Q: Do you think it’s important to discuss how much you earn with your partner? What if one person earns more than the other, how should they split the bills?
A:The now important factor in a romantic partnership involving separate / differing incomes IS discussion, no matter different amounts.
Keep discussing till you get to an equitable decision … ie, even if the incomes and distribution of them cover different expenses.
Example: The higher earner may pay more toward the mortgage than the lower earner. Or the one with a better insurance and pension plan, might pay more to monthly costs for a shared car.
These divisions, however, must take into account whether one person already owned the house in which both now live; that person might feel that rent, paid by the other, is a fair solution. Of course, that only works if both agree.
It may all seem very complex at the early stage of partnership, but stay aware of this reality: What’s truly fair or unfair is eminently recognizable. Work from that principle.
Reader’s Commentary“The story of the sister kept from her dying mother (April 19 and March 29) resonated with me.
“Because I wanted no regrets, I maintained a relationship with an alcoholic father who’d been horribly abusive to me. I considered my sister my best friend.
“However, she distanced from me and did not inform me of her husband’s memorial service. I’d been his sister-in-law for 42 years. I wasn’t invited. The exclusion was very hurtful.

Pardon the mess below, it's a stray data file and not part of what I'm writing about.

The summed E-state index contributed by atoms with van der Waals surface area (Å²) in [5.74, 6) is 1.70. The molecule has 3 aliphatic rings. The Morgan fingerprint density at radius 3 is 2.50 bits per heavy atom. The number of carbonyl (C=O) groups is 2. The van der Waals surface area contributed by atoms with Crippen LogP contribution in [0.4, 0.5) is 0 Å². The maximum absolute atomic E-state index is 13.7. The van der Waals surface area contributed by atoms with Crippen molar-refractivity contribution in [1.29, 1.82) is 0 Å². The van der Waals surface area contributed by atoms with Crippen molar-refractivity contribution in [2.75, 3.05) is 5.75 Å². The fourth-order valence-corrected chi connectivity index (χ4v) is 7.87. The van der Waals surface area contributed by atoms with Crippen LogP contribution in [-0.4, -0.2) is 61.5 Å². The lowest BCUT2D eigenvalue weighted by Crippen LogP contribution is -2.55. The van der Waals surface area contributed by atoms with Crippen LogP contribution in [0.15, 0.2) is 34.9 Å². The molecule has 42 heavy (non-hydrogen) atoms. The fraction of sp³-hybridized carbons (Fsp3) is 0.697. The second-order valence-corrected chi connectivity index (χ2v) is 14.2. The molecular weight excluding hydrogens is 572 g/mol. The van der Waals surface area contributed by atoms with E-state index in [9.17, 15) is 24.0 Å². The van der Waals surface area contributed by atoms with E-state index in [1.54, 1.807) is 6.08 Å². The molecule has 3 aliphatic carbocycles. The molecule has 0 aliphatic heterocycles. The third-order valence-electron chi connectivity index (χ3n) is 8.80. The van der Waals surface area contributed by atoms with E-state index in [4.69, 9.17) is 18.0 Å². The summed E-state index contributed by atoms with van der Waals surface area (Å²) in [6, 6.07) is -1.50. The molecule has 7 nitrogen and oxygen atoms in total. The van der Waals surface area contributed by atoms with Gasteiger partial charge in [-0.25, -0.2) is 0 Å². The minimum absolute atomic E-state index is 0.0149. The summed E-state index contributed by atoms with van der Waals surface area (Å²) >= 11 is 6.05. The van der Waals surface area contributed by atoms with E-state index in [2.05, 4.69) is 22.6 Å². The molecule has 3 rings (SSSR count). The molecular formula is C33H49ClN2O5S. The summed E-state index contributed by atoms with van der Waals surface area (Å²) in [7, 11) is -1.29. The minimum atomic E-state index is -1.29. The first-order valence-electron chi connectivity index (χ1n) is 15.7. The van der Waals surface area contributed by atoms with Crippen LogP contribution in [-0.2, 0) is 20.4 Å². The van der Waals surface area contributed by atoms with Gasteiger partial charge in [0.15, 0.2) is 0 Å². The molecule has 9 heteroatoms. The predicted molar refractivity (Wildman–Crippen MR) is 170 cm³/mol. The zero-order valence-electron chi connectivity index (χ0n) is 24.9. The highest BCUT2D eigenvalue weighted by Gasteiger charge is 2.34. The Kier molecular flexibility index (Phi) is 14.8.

“Previously, she’d had our father sell the family home and move to where she lived. She stopped talking to me, using my hurt / angry email to my father about exclusion from the memorial service as excuse.
“After his death, my oldest son had DNA testing and informed me that she wasn’t my father’s daughter. I didn’t believe it though we didn’t look related.
“I look like both my parents; she looks like neither except for her body size, like my mother’s.
“I had my DNA done and she was not my father’s child. She was terrified I’d tell him, but I wasn’t going to judge my mother and ruin an old man’s memories of her.
“Two weeks before he died, she had him change his will. He went for hospital tests and then I couldn’t find him. The hospital would tell me nothing because she’d had herself and daughter listed as the only ‘family.’
“I discovered that he’d died. She hadn’t let me say goodbye.
“I learned he left me $ 25,000 and she and her daughters got the rest of the considerable estate. They paid all the legal fees out of the account including my pittance and my final inheritance was just over $ 1,800.
“There was nothing to be done about it because he was of sound mind.
“When I lost my daughter, I wrote the story of my life and had it self-published to help me heal. I even gave her a copy. We were on pleasant terms before his final stay in the hospital.
“I’d never believed that money could be that important to the sister I’d previously adored. Had the situation been reversed, I would’ve divided the inheritance equally between us.
“However, my best revenge is that I’m happy, healthy and love life! Money has never been the driving force in my life.
“I’d been very close to her four young grandchildren. Losing them from my life is far harder to bear than losing all that money.
“LIVE! Laugh! Love! ”
Ellie’s tip of the day
Every relationship partnership faces a division of shared costs, and joint vs. private savings.
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